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Research Process

Get help with any part of the research process.

In order to find the most relevant information, use these strategies in databases and online to develop a search string that will get you the best results.

Choosing Keywords for your Search

Boolean Operators

Boolean searching is the traditional way to search for information in most online databases and on the Internet. Boolean operators or connector words, such as AND, OR, and NOT, are used to create phrases and concepts based on specific rules of search logic.  

Connecting Word   Examples Results

business AND ethics
cooking AND Spain

Retrieves records that contain    
ALL of the search terms.

hotels OR motels
theater OR theatre

Retrieves records that contain
ANY of the search terms, but
does not necessarily include
all of them.

java NOT coffee
Clinton NOT (William OR Bill)    

Excludes records containing
the second search term.

Truncation/Wildcard Symbols

Truncation or wildcard symbols can broaden your search and allow you to look for variations of words.

Truncation refers to truncating, or shortening a word. For example, a search for sport* would find all variations of the word "sport" such as sport, sports, sporting, sporty, etc

A wildcard refers to the use of a symbol anywhere in your keyword to cover multiple spellings, such as wom*n for woman and women. 

Note: The truncation symbol varies depending on the electronic resource you are searching. For more information, consult the database’s “help” or “search tips” pages.

Search Strategy Builder

Search Strategy Builder

The Search Strategy Builder is a tool designed to teach you how to create a search string using Boolean logic. While it is not a database and is not designed to input a search, you should be able to cut and paste the results into most databases’ search boxes.

  Concept 1 and Concept 2 and Concept 3
Name your concepts here    
Search terms Search terms Search terms
List alternate terms for each concept.

These can be synonyms, or they can be specific examples of the concept.

Use single words, or "short phrases" in quotes













Now, cut and paste the results into the search box of a library database (or Google).
The Search Strategy Builder was developed by the University of Arizona Libraries and is used under a Creative Commons License.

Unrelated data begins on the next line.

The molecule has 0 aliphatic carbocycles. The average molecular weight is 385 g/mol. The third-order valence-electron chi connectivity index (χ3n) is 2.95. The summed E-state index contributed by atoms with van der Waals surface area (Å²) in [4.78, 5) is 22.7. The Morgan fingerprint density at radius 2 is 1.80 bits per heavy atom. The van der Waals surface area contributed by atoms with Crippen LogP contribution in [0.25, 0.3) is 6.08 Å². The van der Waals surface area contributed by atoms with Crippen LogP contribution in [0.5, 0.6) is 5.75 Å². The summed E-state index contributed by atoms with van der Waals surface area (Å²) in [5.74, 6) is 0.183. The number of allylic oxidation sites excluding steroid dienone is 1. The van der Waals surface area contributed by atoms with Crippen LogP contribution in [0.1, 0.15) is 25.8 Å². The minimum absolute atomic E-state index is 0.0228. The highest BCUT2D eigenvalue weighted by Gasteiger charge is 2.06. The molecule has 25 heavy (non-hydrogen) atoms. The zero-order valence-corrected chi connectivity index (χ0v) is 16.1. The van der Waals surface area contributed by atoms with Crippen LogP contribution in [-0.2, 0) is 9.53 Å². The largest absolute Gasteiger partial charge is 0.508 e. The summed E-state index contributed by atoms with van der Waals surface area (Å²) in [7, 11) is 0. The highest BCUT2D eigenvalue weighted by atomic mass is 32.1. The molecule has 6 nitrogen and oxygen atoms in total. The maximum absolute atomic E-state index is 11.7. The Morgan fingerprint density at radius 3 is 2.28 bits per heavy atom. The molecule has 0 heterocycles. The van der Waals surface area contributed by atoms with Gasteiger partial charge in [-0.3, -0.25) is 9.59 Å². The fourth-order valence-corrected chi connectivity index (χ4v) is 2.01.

Search Tips and Strategies for Google

Take a look at these search tips and strategies to help you produce the results you want.

For more explanation, visit Google's page on how to refine a search

Search Tips Examples
Searches are not case sensitive.

Barack Obama and barack obama will retrieve the same results.

Avoid natural language queries as they can limit your results.

Use colorado statehood instead of when did colorado first become a state.

Google automatically searches for all versions of a word. To prevent this, use quotation marks around each term (see below).

A search for child retrieves results with children and childcare.

Use double quotations marks ("") to search terms as a phrase and narrow your results. Google will only retrieve results that have those exact terms in the exact order typed.

A search for "Barack Hussein Obama II" will retrieve only those sites that refer to Obama by his full name. Sites that refer to him as simply 'Barack Obama' may not be included.

Use the "site:" feature to limit your results to a specific website or type of website.

The search cloning will only retrieve articles about cloning from the online version of the Wall Street Journal. A search of cloning will only retrieve results within the government domain.

To allow for either of several words to appear in your results, use the OR operator. The operator must be in all caps.

A search for hotel OR lodging OR inn directories will retrieve any or all of the types of directories mentioned.

To exclude any words or terms from your search, use a minus sign (-) in front of the word or term A search for hotel -"bed and breakfast" will retrieve any results for hotels, but will not include any for bed and breakfast lodging.

Advanced Google Searching

Advanced Google searching can make a huge difference in your search results. Watch this video to see how.